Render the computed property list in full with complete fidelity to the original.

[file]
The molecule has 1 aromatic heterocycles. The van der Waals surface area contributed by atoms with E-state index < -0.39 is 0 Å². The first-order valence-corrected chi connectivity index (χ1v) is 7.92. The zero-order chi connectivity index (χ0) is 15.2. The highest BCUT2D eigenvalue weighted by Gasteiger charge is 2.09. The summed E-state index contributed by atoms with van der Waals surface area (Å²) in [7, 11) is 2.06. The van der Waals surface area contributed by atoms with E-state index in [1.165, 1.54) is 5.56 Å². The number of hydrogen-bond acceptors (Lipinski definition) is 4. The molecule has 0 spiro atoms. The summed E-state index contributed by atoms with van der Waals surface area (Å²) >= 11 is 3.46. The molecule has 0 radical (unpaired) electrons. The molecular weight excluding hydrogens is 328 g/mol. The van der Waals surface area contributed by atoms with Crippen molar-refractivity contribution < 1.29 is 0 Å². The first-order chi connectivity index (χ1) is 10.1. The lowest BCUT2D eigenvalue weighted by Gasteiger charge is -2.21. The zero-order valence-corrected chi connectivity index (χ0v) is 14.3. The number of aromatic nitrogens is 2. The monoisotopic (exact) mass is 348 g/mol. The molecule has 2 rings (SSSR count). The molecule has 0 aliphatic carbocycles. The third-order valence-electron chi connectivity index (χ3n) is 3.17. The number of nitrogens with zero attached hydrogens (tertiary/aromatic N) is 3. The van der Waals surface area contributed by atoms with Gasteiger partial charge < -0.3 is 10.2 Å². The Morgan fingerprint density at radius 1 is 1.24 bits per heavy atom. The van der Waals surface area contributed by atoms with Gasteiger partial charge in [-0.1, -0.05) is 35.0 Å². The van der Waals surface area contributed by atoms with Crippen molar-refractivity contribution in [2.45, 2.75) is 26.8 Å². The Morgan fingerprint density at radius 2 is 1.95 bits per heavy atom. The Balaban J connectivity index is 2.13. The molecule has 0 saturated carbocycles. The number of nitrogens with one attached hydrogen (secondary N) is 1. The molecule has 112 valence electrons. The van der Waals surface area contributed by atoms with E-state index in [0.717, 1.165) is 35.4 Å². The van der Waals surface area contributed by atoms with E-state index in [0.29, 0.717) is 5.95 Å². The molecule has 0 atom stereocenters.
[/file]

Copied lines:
The molecule has 1 aromatic heterocycles. The van der Waals surface area contributed by atoms with E-state index < -0.39 is 0 Å². The first-order valence-corrected chi connectivity index (χ1v) is 7.92. The zero-order chi connectivity index (χ0) is 15.2. The highest BCUT2D eigenvalue weighted by Gasteiger charge is 2.09. The summed E-state index contributed by atoms with van der Waals surface area (Å²) in [7, 11) is 2.06. The van der Waals surface area contributed by atoms with E-state index in [1.165, 1.54) is 5.56 Å². The number of hydrogen-bond acceptors (Lipinski definition) is 4. The molecule has 0 spiro atoms. The summed E-state index contributed by atoms with van der Waals surface area (Å²) >= 11 is 3.46. The molecule has 0 radical (unpaired) electrons. The molecular weight excluding hydrogens is 328 g/mol. The van der Waals surface area contributed by atoms with Crippen molar-refractivity contribution < 1.29 is 0 Å². The first-order chi connectivity index (χ1) is 10.1. The lowest BCUT2D eigenvalue weighted by Gasteiger charge is -2.21. The zero-order valence-corrected chi connectivity index (χ0v) is 14.3. The number of aromatic nitrogens is 2. The monoisotopic (exact) mass is 348 g/mol. The molecule has 2 rings (SSSR count). The molecule has 0 aliphatic carbocycles. The third-order valence-electron chi connectivity index (χ3n) is 3.17. The number of nitrogens with zero attached hydrogens (tertiary/aromatic N) is 3. The van der Waals surface area contributed by atoms with Gasteiger partial charge < -0.3 is 10.2 Å². The Morgan fingerprint density at radius 1 is 1.24 bits per heavy atom. The van der Waals surface area contributed by atoms with Gasteiger partial charge in [-0.1, -0.05) is 35.0 Å². The van der Waals surface area contributed by atoms with Crippen molar-refractivity contribution in [2.45, 2.75) is 26.8 Å². The Morgan fingerprint density at radius 2 is 1.95 bits per heavy atom. The Balaban J connectivity index is 2.13. The molecule has 0 saturated carbocycles. The number of nitrogens with one attached hydrogen (secondary N) is 1. The molecule has 112 valence electrons. The van der Waals surface area contributed by atoms with E-state index in [0.717, 1.165) is 35.4 Å². The van der Waals surface area contributed by atoms with E-state index in [0.29, 0.717) is 5.95 Å². The molecule has 0 atom stereocenters.